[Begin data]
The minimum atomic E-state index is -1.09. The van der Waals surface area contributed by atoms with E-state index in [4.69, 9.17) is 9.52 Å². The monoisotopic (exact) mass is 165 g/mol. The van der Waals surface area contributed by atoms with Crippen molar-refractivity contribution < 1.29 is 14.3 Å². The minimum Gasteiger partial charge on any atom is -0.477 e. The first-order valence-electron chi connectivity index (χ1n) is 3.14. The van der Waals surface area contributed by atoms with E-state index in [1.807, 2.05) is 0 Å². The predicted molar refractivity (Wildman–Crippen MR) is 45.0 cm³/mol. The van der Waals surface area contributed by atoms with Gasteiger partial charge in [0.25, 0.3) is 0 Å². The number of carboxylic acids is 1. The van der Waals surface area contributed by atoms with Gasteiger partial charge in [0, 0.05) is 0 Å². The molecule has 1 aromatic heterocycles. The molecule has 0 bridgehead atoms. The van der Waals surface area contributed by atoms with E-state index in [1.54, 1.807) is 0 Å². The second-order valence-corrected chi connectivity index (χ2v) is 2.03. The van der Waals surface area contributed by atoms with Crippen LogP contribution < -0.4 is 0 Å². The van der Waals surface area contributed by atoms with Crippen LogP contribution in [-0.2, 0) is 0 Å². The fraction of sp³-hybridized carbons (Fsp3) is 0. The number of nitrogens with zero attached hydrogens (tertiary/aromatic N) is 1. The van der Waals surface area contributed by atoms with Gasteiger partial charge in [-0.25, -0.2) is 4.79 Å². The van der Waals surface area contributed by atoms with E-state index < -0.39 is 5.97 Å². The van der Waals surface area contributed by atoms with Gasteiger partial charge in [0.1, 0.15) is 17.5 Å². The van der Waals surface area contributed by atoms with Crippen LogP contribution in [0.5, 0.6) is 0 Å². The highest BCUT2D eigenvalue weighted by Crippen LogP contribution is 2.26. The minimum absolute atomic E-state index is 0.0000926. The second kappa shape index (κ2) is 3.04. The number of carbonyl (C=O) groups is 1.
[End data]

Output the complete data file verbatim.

The minimum atomic E-state index is -1.09. The van der Waals surface area contributed by atoms with E-state index in [4.69, 9.17) is 9.52 Å². The monoisotopic (exact) mass is 165 g/mol. The van der Waals surface area contributed by atoms with Crippen molar-refractivity contribution < 1.29 is 14.3 Å². The minimum Gasteiger partial charge on any atom is -0.477 e. The first-order valence-electron chi connectivity index (χ1n) is 3.14. The van der Waals surface area contributed by atoms with E-state index in [1.807, 2.05) is 0 Å². The predicted molar refractivity (Wildman–Crippen MR) is 45.0 cm³/mol. The van der Waals surface area contributed by atoms with Gasteiger partial charge in [0.25, 0.3) is 0 Å². The number of carboxylic acids is 1. The van der Waals surface area contributed by atoms with Gasteiger partial charge in [0, 0.05) is 0 Å². The molecule has 1 aromatic heterocycles. The molecule has 0 bridgehead atoms. The van der Waals surface area contributed by atoms with E-state index in [1.54, 1.807) is 0 Å². The second-order valence-corrected chi connectivity index (χ2v) is 2.03. The van der Waals surface area contributed by atoms with Crippen LogP contribution < -0.4 is 0 Å². The van der Waals surface area contributed by atoms with Crippen LogP contribution in [-0.2, 0) is 0 Å². The fraction of sp³-hybridized carbons (Fsp3) is 0. The number of nitrogens with zero attached hydrogens (tertiary/aromatic N) is 1. The van der Waals surface area contributed by atoms with Gasteiger partial charge in [-0.25, -0.2) is 4.79 Å². The van der Waals surface area contributed by atoms with E-state index < -0.39 is 5.97 Å². The van der Waals surface area contributed by atoms with Gasteiger partial charge in [0.1, 0.15) is 17.5 Å². The van der Waals surface area contributed by atoms with Crippen LogP contribution in [0.5, 0.6) is 0 Å². The highest BCUT2D eigenvalue weighted by Crippen LogP contribution is 2.26. The minimum absolute atomic E-state index is 0.0000926. The second kappa shape index (κ2) is 3.04. The number of carbonyl (C=O) groups is 1.